Floor Fight: Protecting the Presidential Nomination Process from Last-Minute Manipulation of the Rules for National Party Conventions
The Best Candidate: Presidential Nomination in Polarized Times (2020, Forthcoming).
43 Pages Posted: 11 Jul 2019
Date Written: July 10, 2019
The Democratic and Republican parties select their presidential nominees through a complex process stitched together from various disparate components that coalesce in a national party convention. Delegates to each party's national convention are typically chosen at state and local conventions or through other intra-party mechanisms. Most of those delegates are bound or pledged to a particular presidential candidate, at least for the initial rounds of voting at the national convention, based on the results of presidential preference primaries and caucuses throughout the nation.
The rules of the national convention, however, are not determined until after all the delegates are selected and the presidential preference contests concluded. The delegates themselves have ultimate power to decide potentially dispositive issues such as how their votes will be counted, whether their binding or pledges are enforceable, and even the percentage of votes a candidate must receive to win.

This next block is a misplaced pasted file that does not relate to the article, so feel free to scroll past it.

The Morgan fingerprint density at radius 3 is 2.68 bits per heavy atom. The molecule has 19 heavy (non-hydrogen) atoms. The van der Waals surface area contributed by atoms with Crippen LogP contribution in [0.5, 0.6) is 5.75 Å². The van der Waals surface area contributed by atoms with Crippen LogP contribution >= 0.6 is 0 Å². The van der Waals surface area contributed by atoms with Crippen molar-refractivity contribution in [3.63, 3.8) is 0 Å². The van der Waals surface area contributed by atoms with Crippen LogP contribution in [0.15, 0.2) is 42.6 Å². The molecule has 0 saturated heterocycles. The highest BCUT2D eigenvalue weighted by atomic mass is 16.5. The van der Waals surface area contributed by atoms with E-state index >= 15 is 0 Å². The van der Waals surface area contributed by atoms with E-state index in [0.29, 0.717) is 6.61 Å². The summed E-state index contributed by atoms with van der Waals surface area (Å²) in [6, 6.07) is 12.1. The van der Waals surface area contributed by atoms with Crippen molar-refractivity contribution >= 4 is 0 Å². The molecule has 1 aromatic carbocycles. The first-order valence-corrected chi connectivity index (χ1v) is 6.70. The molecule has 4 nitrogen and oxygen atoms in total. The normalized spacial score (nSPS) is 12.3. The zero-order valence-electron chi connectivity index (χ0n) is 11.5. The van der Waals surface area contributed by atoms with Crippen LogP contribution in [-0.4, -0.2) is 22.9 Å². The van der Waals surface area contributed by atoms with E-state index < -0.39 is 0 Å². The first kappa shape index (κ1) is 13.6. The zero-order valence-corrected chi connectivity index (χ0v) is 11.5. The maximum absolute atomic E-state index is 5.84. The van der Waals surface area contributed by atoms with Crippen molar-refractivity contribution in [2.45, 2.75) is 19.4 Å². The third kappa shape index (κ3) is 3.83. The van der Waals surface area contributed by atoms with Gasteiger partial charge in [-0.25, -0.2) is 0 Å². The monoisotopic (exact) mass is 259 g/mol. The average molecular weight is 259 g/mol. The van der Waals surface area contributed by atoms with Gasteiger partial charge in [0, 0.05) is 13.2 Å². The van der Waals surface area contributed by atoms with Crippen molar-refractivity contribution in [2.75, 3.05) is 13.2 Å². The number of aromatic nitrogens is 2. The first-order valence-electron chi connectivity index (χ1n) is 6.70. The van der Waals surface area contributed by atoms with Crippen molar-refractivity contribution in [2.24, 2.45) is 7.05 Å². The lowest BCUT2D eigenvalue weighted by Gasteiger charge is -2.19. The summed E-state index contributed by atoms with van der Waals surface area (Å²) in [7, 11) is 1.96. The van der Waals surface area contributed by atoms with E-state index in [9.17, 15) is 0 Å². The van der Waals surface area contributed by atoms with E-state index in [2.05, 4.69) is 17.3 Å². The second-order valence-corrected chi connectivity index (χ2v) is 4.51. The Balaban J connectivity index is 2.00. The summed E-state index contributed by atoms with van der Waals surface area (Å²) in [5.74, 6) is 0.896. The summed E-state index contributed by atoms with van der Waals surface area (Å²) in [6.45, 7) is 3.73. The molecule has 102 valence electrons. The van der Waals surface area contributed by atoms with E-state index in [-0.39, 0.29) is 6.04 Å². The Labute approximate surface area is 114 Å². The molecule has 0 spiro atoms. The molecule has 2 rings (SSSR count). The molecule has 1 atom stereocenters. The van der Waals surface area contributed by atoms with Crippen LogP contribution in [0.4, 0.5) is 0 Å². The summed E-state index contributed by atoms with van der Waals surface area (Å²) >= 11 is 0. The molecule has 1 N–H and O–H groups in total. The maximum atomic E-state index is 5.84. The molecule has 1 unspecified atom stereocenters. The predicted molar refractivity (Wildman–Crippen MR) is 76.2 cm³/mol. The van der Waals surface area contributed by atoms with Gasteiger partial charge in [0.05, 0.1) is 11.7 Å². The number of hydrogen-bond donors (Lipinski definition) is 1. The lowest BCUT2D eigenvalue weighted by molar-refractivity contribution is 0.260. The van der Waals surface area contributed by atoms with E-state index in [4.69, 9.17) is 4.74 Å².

Allowing national convention delegates to adopt, amend, or suspend the rules governing the convention allows them to effectively nullify the millions of votes cast in presidential preference contests, undermining the legitimacy of the nomination process. Fundamental fairness and due process dictate that the rules governing the presidential nomination process should be determined at the outset, and not subject to change based on the political preferences of the delegates or which presidential candidates will benefit. Allowing such last-minute manipulation of the rules also fosters discord and intrigue within a political party at the very time it should be coalescing around a presidential candidate.
This piece is a chapter of a forthcoming book on reforming the presidential nomination process. It begins by explaining the various components of the process. It then analyzes the national convention rules most susceptible to last-minute manipulation that could directly impact the party's nomination, such as the unit rule and two-thirds rule. Finally, it concludes by exploring case studies of conventions in which delegates and other party leaders engaged in eleventh hour machinations to swing the nomination to their preferred candidate. It focuses on the nominations of James K. Polk at the Democratic National Convention of 1844, James Garfield at the Republican National Convention of 1880, Hubert Humphrey at the Democratic National Convention of 1968, and Jimmy Carter at the Democratic National Convention of 1980.
Keywords: presidential nomination, nominee, political party, dark horse, rules, national convention, delegate, binding, unit rule, two-third rule, Democratic Party, Republican Party, candidate
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